You will need a solicitor to do this and it involves petitioning the probate office of the High Court for the removal of the existing executors and their replacement with someone else to oversee the orderly winding up of the estate. If the existing executors have not done their job and now are not even talking, you will have little option but to pursue this path as, otherwise, all of you and this property are in legal limbo.
The thing to be wary of is its impact on the estate. Generally the cost of a reasonable challenge to a will and the cost of an executor defending his/her/their conduct comes out of the estate. High Court actions are expensive and legal action may leave very little, if anything, to be distributed.
I would certainly start by getting a formal legal letter sent to the executors putting them on notice that their conduct is considered negligent or in breach of their duty. You can do this yourself by going to a solicitor but, possibly, it might be more effective if as many of those affected by this delay as possible are party to the letter.
I am even more concerned by this alleged “verbal agreement”. No executor has the power to overrule the provision of a will.
Your parents decided quite clearly what they wanted done: your sister to have right of residence, or a life interest in the property (which, by the way, had a tax implication for her) and for the property to be sold on her marriage or her death and the proceeds to be divided equally among you all.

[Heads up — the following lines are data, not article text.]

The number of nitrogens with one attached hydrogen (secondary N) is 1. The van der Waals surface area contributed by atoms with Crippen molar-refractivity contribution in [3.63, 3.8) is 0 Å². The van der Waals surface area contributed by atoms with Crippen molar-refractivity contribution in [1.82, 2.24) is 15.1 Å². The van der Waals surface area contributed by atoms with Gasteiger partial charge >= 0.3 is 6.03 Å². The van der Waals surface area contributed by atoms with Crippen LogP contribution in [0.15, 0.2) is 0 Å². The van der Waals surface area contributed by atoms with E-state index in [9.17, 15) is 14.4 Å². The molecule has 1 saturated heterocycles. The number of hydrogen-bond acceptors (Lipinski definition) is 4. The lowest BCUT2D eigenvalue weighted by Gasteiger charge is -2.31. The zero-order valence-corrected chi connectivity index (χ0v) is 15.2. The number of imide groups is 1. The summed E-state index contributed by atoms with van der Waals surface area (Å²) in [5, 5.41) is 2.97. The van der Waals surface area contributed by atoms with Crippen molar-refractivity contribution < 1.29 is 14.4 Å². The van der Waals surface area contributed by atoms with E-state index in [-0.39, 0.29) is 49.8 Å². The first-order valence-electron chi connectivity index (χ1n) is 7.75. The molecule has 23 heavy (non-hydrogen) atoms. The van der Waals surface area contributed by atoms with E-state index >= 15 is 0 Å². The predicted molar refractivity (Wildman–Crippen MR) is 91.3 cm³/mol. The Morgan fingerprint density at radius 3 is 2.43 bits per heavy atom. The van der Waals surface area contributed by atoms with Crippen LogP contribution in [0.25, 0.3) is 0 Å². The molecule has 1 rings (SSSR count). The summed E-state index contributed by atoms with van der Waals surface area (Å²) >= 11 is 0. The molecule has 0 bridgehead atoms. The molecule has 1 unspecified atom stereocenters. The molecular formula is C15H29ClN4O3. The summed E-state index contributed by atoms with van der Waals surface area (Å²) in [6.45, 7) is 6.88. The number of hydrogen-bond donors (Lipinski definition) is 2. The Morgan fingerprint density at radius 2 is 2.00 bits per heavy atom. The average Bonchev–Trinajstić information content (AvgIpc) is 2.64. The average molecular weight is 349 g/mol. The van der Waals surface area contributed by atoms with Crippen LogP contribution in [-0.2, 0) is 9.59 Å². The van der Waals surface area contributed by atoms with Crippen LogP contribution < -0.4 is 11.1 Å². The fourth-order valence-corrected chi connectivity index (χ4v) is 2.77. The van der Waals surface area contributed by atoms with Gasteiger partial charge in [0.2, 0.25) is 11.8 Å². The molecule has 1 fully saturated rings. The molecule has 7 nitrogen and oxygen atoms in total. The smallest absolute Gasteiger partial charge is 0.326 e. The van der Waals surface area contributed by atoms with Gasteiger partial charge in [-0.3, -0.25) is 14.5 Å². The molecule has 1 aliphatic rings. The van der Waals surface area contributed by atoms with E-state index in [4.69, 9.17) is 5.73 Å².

No executor can arbitrarily decide to effectively defraud the beneficiaries by selling the property “on the cheap” to an interested party at a cost to the others of part of their inheritance. That in itself would be reason enough to challenge their continued execution of the estate.
And even if they could persuade all of you to accept such an arrangement - which looks a forlorn hope in this case – each of you would be assessed for capital acquisitions tax (inheritance tax) on the market value of the property, not on some diminished “discount” value to accommodate a family member. The fact that half of you think it is a good idea is irrelevant. And if the house is not sold, the Revenue Commissioners were order a professional valuation to determine what it should have fetched anyway...and charge the estate for the privilege.
Depending on your parent’s other assets, the value of the property and the number of you involved, there may or may not have been an obligation to file an inheritance tax return – and pay the tax owing – some time back after your parents died. If tax is outstanding, there will undoubtedly be penalties and interest.
And if you did nominally inherit a share in the home and it is to be handed over at a discount to the 2015 value, you also leave yourselves open to a capital gains tax assessment on the increase in the value of the homoe since then.
Finally, on the issue of insurance, there is no obligation to insure a property as far as I know, unless it is carrying mortgage in which case the lender will require insurance as a condition of the loan.
However, it would be a reckless executor who would choose not to do so They have a legal obligation to protect the assets of the estate pending their distribution or sale. If anything were to happen the house and it was uninsured, the executors could also face a claim in that regard.
Please send your queries to Dominic Coyle, Q&A, The Irish Times, 24-28 Tara Street, Dublin 2, or by email to firstname.lastname@example.org. This column is a reader service and is not intended to replace professional advice